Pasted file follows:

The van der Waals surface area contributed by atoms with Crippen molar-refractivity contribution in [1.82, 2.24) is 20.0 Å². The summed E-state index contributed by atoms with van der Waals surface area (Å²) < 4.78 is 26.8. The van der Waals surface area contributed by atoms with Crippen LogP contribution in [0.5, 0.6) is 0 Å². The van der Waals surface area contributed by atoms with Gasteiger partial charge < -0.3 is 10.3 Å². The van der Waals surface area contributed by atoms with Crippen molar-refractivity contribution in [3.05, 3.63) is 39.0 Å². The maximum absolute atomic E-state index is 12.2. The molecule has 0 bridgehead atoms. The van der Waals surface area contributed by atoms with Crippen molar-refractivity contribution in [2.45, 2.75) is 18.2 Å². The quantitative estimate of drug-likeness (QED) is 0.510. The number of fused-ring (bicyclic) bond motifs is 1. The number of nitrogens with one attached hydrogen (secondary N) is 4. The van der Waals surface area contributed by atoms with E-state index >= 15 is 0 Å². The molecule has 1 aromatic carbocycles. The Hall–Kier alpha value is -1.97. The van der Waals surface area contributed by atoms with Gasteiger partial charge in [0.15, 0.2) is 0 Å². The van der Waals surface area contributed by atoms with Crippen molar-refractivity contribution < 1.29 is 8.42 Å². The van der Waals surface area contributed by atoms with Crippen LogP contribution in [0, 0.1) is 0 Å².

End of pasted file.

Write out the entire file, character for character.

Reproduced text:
The van der Waals surface area contributed by atoms with Crippen molar-refractivity contribution in [1.82, 2.24) is 20.0 Å². The summed E-state index contributed by atoms with van der Waals surface area (Å²) < 4.78 is 26.8. The van der Waals surface area contributed by atoms with Crippen LogP contribution in [0.5, 0.6) is 0 Å². The van der Waals surface area contributed by atoms with Gasteiger partial charge < -0.3 is 10.3 Å². The van der Waals surface area contributed by atoms with Crippen molar-refractivity contribution in [3.05, 3.63) is 39.0 Å². The maximum absolute atomic E-state index is 12.2. The molecule has 0 bridgehead atoms. The van der Waals surface area contributed by atoms with Crippen molar-refractivity contribution in [2.45, 2.75) is 18.2 Å². The quantitative estimate of drug-likeness (QED) is 0.510. The number of fused-ring (bicyclic) bond motifs is 1. The number of nitrogens with one attached hydrogen (secondary N) is 4. The van der Waals surface area contributed by atoms with E-state index >= 15 is 0 Å². The molecule has 1 aromatic carbocycles. The Hall–Kier alpha value is -1.97. The van der Waals surface area contributed by atoms with Gasteiger partial charge in [0.15, 0.2) is 0 Å². The van der Waals surface area contributed by atoms with Crippen molar-refractivity contribution < 1.29 is 8.42 Å². The van der Waals surface area contributed by atoms with Crippen LogP contribution in [0, 0.1) is 0 Å².